Rather to the contrary, we want to emphasize that mathematical results cannot be easily translated from a given language and theoretical framework to another one. Those are general methods for transforming curves that to put it anachronistically are most conveniently expressed in polar coordinates such as spirals or sectors of conic sections into curves that are usually expressed in rectangular coordinates. Then he demonstrates that the area 0 of the evolute is twice the area of the involute. And, finally, that at corresponding points I on the involute and J on the evolute , that is points such that the radius of I equals the ordinate of J, the tangents to the curves make the same angles with the radius and with the ordinate.
Next, the Geometriae pars universalis deals with volumes, surfaces, and centers of gravity of solids, where Gregorie is interested in giving relations between the solid of revolution and the generating figure prop. Newton's own copy of the book, still extant, displays Newton's "dog-ears", or signs of dog-earing, marking places that interested him.
Whiteside has shown, many problems solved in Newton's Method of Fluxions originate in theorems of the Universal Part of Geometry. Just upon reading it, Gregorie wrote the Exercitationes geometricae, a small mathematical tract consisting of four different sections. There is, first of all, an answer to Huygens's criticism to the Vera quadratura, in which Gregorie included some rather insulting remarks. Then comes an elegant geometrical proof of Mercator's series expansion for the hyperbolic area Mercator had provided none , and an improved series expansion for the same.
Through the Mercator example Gregorie understood the power of series expansions and turned to explore them. To calculate them, Gregorie did not worked either with fluxions or with differentials, but apparently the evidence we have is highly fragmentary worked with the quotient between a variable and its subtangent which corresponds to our derivative.
go He also found analytical rules to find the new subtangent when a given curve was modified so that the ordinates were now a function of a new variable. With this arsenal of new algorithms, Gregorie could solve the difficult problems Collins sent to him see previous section , as well as series expansions for tanx, secx, arcsecx. Isaac Barrow Barrow's best-known scientific works are two sets of lectures he prepared between and in fulfillment of his duties as Lucasian professor of mathematics, Geometrical Lectures and Optical Lectures.
Barrow also wrote Mathematical Lectures, which contain a substantial analysis of the object and method of the mathematical sciences. Barrow publicly delivered them in Cambridge in three consecutive years, from to He produced updated editions of Euclid, Apollonius, and Archimedes in which he introduced algebraic language and somewhat modified the demonstrations. Barrow graduated from Cambridge around Under the influence of the famous Cambridge Platonist, Henry More, he studied natural philosophy and produced a thesis on the insufficiency of the Cartesian hypothesis.
Finally, in he became Chaplain of his Majesty and devoted himself to theology.
Contemporary accounts of his life and character strongly convey the impression that he grew skeptical about the fruitfulness and worth of natural philosophy, and as his skepticism grew he took refuge in geometrical optics and mathematics, and came to advocate a strongly mathematized natural philosophy. Then, in the last years of his life, Barrow abandoned mathematics to prolifically write sermons and religious texts—over two thousand pages of them, highly regarded by scholars as well as by the Anglican hierarchy.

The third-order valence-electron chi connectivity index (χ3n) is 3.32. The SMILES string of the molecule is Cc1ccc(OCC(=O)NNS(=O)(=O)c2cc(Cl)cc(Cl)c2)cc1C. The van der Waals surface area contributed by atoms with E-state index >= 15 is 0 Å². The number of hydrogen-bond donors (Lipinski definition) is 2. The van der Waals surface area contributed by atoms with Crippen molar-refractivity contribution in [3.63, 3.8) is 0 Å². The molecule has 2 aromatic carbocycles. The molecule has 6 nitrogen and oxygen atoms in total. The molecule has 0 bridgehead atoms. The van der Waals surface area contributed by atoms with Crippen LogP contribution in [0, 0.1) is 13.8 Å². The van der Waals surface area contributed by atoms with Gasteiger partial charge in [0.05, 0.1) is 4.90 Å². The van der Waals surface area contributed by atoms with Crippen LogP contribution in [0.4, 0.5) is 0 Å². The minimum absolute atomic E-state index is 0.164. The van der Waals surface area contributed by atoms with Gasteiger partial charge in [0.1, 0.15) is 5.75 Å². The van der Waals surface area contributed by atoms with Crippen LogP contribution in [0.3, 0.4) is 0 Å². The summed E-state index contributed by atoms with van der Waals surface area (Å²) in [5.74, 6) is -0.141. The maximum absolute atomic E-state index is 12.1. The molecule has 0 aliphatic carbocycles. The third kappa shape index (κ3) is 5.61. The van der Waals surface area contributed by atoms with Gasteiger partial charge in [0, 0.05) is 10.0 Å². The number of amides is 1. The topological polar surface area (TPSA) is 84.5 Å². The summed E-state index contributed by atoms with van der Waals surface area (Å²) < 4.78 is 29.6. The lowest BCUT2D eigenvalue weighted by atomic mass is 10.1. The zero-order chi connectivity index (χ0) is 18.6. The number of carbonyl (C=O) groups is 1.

The Mathematical Lectures This unfairly neglected book analyses the nature and status of the mathematical sciences; it discusses the nature of space and extended geometrical magnitude; why they are not to be identified; how the latter grounds the notion of number; and what is the relationship between arithmetic and geometry. The final set of lectures deals with ratio and proportionality. Other important topics are dealt with rather quickly, like the nature of infinitesimals or the status of algebra.
Since the science that deals with magnitude in general is geometry, Barrow concludes that geometry subsumes all mathematics. To measure magnitudes means to chose as unit one homogeneous magnitude that is particularly well-known and compare to it the other magnitudes in order to find the ratio that they keep to the unit. This ratio measures or makes known the quantity of that specific magnitude.
Lines are usually taken to represent the measures of res quanta, but they in fact are only "symbols" or "indexes" of the things measured—they are only a commodious way to visualize the quantity of some magnitude, i.
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- Surfactants: Chemistry, Interfacial Properties, Applications!
- References for Calculus history.
- Formats and Editions of The origins of the infinitesimal calculus [mydepceitio.tk].
- The origins of the infinitesimal calculus / by Margaret E. Baron - Details - Trove.
That ratio or proportion is in itself not reducible to anything. It s not a number, or a res quanta, it is just an abstract relationship. Numbers in themselves have no distinct meaning. A given quanta say, a line may be called 1, or 2, or whatever number you like. And conversely, any given number can be applied to whatever line or magnitude we like.
Left by themselves, numbers cannot be operated. If they are, it is done only on the tacit understanding that they represent homogeneous magnitudes measured with the same unit.